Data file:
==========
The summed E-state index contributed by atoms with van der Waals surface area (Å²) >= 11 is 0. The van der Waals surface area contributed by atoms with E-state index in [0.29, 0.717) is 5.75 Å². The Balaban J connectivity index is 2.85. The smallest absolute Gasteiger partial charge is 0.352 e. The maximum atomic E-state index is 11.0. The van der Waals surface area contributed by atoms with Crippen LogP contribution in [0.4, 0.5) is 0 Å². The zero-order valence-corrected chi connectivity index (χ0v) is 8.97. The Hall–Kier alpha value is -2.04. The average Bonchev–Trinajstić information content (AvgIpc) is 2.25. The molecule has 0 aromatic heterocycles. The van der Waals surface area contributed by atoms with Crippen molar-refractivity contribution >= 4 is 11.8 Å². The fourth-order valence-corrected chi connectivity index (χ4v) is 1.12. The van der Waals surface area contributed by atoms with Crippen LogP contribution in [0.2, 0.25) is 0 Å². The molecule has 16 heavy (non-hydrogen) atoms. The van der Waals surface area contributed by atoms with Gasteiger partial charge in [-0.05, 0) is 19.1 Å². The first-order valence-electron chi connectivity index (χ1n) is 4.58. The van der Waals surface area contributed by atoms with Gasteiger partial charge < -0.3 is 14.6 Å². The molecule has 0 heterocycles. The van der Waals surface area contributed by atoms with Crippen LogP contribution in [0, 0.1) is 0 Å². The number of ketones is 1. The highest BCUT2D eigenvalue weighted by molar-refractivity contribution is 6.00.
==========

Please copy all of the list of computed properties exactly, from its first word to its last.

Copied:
The summed E-state index contributed by atoms with van der Waals surface area (Å²) >= 11 is 0. The van der Waals surface area contributed by atoms with E-state index in [0.29, 0.717) is 5.75 Å². The Balaban J connectivity index is 2.85. The smallest absolute Gasteiger partial charge is 0.352 e. The maximum atomic E-state index is 11.0. The van der Waals surface area contributed by atoms with Crippen LogP contribution in [0.4, 0.5) is 0 Å². The zero-order valence-corrected chi connectivity index (χ0v) is 8.97. The Hall–Kier alpha value is -2.04. The average Bonchev–Trinajstić information content (AvgIpc) is 2.25. The molecule has 0 aromatic heterocycles. The van der Waals surface area contributed by atoms with Crippen molar-refractivity contribution >= 4 is 11.8 Å². The fourth-order valence-corrected chi connectivity index (χ4v) is 1.12. The van der Waals surface area contributed by atoms with Crippen LogP contribution in [0.2, 0.25) is 0 Å². The molecule has 16 heavy (non-hydrogen) atoms. The van der Waals surface area contributed by atoms with Gasteiger partial charge in [-0.05, 0) is 19.1 Å². The first-order valence-electron chi connectivity index (χ1n) is 4.58. The van der Waals surface area contributed by atoms with Gasteiger partial charge < -0.3 is 14.6 Å². The molecule has 0 heterocycles. The van der Waals surface area contributed by atoms with Crippen LogP contribution in [0, 0.1) is 0 Å². The number of ketones is 1. The highest BCUT2D eigenvalue weighted by molar-refractivity contribution is 6.00.